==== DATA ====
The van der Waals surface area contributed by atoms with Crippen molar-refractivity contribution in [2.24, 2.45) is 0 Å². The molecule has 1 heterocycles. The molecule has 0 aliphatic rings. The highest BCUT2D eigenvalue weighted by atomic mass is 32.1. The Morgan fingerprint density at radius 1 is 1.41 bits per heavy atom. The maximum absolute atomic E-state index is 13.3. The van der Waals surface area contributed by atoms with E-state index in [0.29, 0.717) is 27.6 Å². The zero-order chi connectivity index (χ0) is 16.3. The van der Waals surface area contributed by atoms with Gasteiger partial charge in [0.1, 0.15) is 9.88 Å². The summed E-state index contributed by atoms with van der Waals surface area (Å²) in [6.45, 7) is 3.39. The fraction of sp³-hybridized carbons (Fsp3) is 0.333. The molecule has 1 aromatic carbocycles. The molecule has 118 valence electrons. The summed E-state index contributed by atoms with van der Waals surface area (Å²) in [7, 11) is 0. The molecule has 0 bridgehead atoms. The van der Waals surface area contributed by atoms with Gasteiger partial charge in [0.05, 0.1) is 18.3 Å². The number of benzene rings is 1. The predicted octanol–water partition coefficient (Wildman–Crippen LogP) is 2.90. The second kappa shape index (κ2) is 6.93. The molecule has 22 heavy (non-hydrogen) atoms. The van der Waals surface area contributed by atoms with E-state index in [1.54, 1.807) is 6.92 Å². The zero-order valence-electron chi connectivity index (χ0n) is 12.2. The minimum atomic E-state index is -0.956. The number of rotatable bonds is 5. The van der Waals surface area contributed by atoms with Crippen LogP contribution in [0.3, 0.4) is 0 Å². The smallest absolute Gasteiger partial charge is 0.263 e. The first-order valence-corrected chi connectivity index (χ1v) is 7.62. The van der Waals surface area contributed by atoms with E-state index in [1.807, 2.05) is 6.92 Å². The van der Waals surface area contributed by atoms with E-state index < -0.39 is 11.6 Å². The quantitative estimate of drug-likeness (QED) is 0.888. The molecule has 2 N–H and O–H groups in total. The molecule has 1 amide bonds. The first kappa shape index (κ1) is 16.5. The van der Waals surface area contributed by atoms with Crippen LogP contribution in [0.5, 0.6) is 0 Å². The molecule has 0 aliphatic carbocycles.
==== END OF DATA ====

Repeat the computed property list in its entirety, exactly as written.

The van der Waals surface area contributed by atoms with Crippen molar-refractivity contribution in [2.24, 2.45) is 0 Å². The molecule has 1 heterocycles. The molecule has 0 aliphatic rings. The highest BCUT2D eigenvalue weighted by atomic mass is 32.1. The Morgan fingerprint density at radius 1 is 1.41 bits per heavy atom. The maximum absolute atomic E-state index is 13.3. The van der Waals surface area contributed by atoms with E-state index in [0.29, 0.717) is 27.6 Å². The zero-order chi connectivity index (χ0) is 16.3. The van der Waals surface area contributed by atoms with Gasteiger partial charge in [0.1, 0.15) is 9.88 Å². The summed E-state index contributed by atoms with van der Waals surface area (Å²) in [6.45, 7) is 3.39. The fraction of sp³-hybridized carbons (Fsp3) is 0.333. The molecule has 1 aromatic carbocycles. The molecule has 118 valence electrons. The summed E-state index contributed by atoms with van der Waals surface area (Å²) in [7, 11) is 0. The molecule has 0 bridgehead atoms. The van der Waals surface area contributed by atoms with Gasteiger partial charge in [0.05, 0.1) is 18.3 Å². The number of benzene rings is 1. The predicted octanol–water partition coefficient (Wildman–Crippen LogP) is 2.90. The second kappa shape index (κ2) is 6.93. The molecule has 22 heavy (non-hydrogen) atoms. The van der Waals surface area contributed by atoms with E-state index in [1.54, 1.807) is 6.92 Å². The zero-order valence-electron chi connectivity index (χ0n) is 12.2. The minimum atomic E-state index is -0.956. The number of rotatable bonds is 5. The van der Waals surface area contributed by atoms with Crippen LogP contribution in [0.3, 0.4) is 0 Å². The smallest absolute Gasteiger partial charge is 0.263 e. The first-order valence-corrected chi connectivity index (χ1v) is 7.62. The van der Waals surface area contributed by atoms with E-state index in [1.807, 2.05) is 6.92 Å². The van der Waals surface area contributed by atoms with E-state index < -0.39 is 11.6 Å². The quantitative estimate of drug-likeness (QED) is 0.888. The molecule has 2 N–H and O–H groups in total. The molecule has 1 amide bonds. The first kappa shape index (κ1) is 16.5. The van der Waals surface area contributed by atoms with Crippen LogP contribution in [0.5, 0.6) is 0 Å². The molecule has 0 aliphatic carbocycles.